That first year, her junior year, Western Branch would go on to finish 4th at states in the 4x8 and run 9:18.25. Both a school record and best finish at States in school history. Ebony anchored that team. Individually she also embraced the Branch way or competing in a whole lot more events. She now competed in the 100H, 3200, and even ran XC on top of her normal events.
By 2014, her senior year, she was a leader of that team and with her anchoring, took them to new heights. This was the start of their 4x8 dynasty and she 100% was the one who started it all.
That season though was a story of races. It began with their qualifying race at the Penn Relays carnival. That quartet ran in less than ideal conditions to break last year's (2013) school record (9:19) and qualified for the Championship of America final. In the final though they went off and ran a blistering 9:03.76.
That time was just .41 seconds off of West Springfield's state record from 2010 and was in no small part thanks to Ebony's 2:09 split. Her split ranked 3rd amongst all of the athletes in the final and helped Branch finish 4th in the race.
Just a few short weeks later Those Bruins would go on to win their first state title in the 4x8 with a 9:02.11 state record. Ebony anchored. Then later that month Western Branch would make history by becoming the first VA team to break the nine minute barrier. They clocked an insane 8:52.38 to win the national title. Ebony split 2:10 to bring them home.
That race was her final race in a Bruins' uniform but just the start of Branch's dynasty. In 2015 they would go on to win NBN indoors and set the state record of 9:02.27. Outdoors that same quartet would win gold watches at the Penn Relays, finish second at NBN outdoors, win another state title, and run 9:02 which ranked third all-time.
The following year, 2016, Branch would break their own state record outdoors and ran 8:51.03 just two weeks after running 8:51.61 to win their third consecutive state title outdoors.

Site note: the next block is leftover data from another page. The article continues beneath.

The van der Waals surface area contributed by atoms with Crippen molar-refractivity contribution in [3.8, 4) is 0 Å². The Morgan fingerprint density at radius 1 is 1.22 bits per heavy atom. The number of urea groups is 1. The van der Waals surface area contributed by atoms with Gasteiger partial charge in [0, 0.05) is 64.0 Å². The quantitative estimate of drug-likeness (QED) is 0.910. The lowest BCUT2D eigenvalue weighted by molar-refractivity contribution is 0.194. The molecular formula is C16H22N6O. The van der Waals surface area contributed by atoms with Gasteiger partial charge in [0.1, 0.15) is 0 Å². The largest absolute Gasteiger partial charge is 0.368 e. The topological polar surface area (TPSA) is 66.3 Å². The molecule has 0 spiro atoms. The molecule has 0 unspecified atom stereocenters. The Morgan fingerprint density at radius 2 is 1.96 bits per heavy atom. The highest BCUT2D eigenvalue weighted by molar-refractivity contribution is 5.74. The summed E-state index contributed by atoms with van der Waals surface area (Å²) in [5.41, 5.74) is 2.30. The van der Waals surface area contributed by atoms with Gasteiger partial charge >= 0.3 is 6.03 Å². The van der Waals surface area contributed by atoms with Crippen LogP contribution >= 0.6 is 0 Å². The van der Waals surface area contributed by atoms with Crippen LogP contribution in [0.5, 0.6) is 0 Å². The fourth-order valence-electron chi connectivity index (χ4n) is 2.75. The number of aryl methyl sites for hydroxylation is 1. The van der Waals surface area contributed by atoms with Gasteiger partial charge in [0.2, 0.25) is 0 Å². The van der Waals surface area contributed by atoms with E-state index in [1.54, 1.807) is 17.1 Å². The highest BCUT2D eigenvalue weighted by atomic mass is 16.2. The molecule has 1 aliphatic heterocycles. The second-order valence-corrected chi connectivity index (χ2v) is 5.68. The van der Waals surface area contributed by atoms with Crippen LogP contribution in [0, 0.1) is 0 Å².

Looking back Touks is quick to note at how integral Ebony was to the Western Branch program. Though they certainly would have still won state team titles without her, she is the one who made Branch the deadliest program in the USA. He is also quick to note it was not a straight trajectory and that behind the scenes there were nerves, ups, and downs.
"Our girls were very intimidated when we started competing. Sometimes, being that they were the only team made of African American young ladies, they didn't feel like they belonged to that event. It took several races and failures to figure out our strength."
Since 2013, Ebony's first year as a Bruin, Western Branch has broken the state 4x8 record four times, appears on the all-time lists nine times in the 4x8, won five state 4x8 titles, won two national titles, won two sets of Penn Relays gold watches, and also has had multiple 800m individual state champions.
Looking back six years after her graduation Ebony now holds zero school records and only one of her relay teams ranks at best third all-time for the school. Her role as a catalyst though has led to more success for more people and for the entire state than any one time or race could do.